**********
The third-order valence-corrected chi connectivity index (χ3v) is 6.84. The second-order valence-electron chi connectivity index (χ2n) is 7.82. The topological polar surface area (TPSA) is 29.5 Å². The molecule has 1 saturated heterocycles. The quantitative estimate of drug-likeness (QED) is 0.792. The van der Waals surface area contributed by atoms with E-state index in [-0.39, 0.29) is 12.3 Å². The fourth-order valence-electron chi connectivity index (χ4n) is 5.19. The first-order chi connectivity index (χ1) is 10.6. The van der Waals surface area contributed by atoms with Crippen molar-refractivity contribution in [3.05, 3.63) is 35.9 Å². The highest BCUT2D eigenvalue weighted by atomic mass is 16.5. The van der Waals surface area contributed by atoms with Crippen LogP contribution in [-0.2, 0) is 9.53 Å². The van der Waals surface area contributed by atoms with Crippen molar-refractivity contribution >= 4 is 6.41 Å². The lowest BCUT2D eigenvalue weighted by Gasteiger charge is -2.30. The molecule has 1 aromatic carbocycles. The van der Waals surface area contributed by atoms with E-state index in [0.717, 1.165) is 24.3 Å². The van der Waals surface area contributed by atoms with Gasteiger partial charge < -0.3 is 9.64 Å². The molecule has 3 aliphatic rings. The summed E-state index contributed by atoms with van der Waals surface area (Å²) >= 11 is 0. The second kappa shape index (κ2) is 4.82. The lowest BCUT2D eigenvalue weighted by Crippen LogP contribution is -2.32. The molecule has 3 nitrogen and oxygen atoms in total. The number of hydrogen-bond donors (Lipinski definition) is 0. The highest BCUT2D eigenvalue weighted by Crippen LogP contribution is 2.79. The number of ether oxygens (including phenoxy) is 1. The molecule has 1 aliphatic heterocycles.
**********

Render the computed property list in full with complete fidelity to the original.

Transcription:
The third-order valence-corrected chi connectivity index (χ3v) is 6.84. The second-order valence-electron chi connectivity index (χ2n) is 7.82. The topological polar surface area (TPSA) is 29.5 Å². The molecule has 1 saturated heterocycles. The quantitative estimate of drug-likeness (QED) is 0.792. The van der Waals surface area contributed by atoms with E-state index in [-0.39, 0.29) is 12.3 Å². The fourth-order valence-electron chi connectivity index (χ4n) is 5.19. The first-order chi connectivity index (χ1) is 10.6. The van der Waals surface area contributed by atoms with Crippen molar-refractivity contribution in [3.05, 3.63) is 35.9 Å². The highest BCUT2D eigenvalue weighted by atomic mass is 16.5. The van der Waals surface area contributed by atoms with Crippen LogP contribution in [-0.2, 0) is 9.53 Å². The van der Waals surface area contributed by atoms with Crippen molar-refractivity contribution >= 4 is 6.41 Å². The lowest BCUT2D eigenvalue weighted by Gasteiger charge is -2.30. The molecule has 1 aromatic carbocycles. The van der Waals surface area contributed by atoms with E-state index in [0.717, 1.165) is 24.3 Å². The van der Waals surface area contributed by atoms with Gasteiger partial charge < -0.3 is 9.64 Å². The molecule has 3 aliphatic rings. The summed E-state index contributed by atoms with van der Waals surface area (Å²) >= 11 is 0. The second kappa shape index (κ2) is 4.82. The lowest BCUT2D eigenvalue weighted by Crippen LogP contribution is -2.32. The molecule has 3 nitrogen and oxygen atoms in total. The number of hydrogen-bond donors (Lipinski definition) is 0. The highest BCUT2D eigenvalue weighted by Crippen LogP contribution is 2.79. The number of ether oxygens (including phenoxy) is 1. The molecule has 1 aliphatic heterocycles.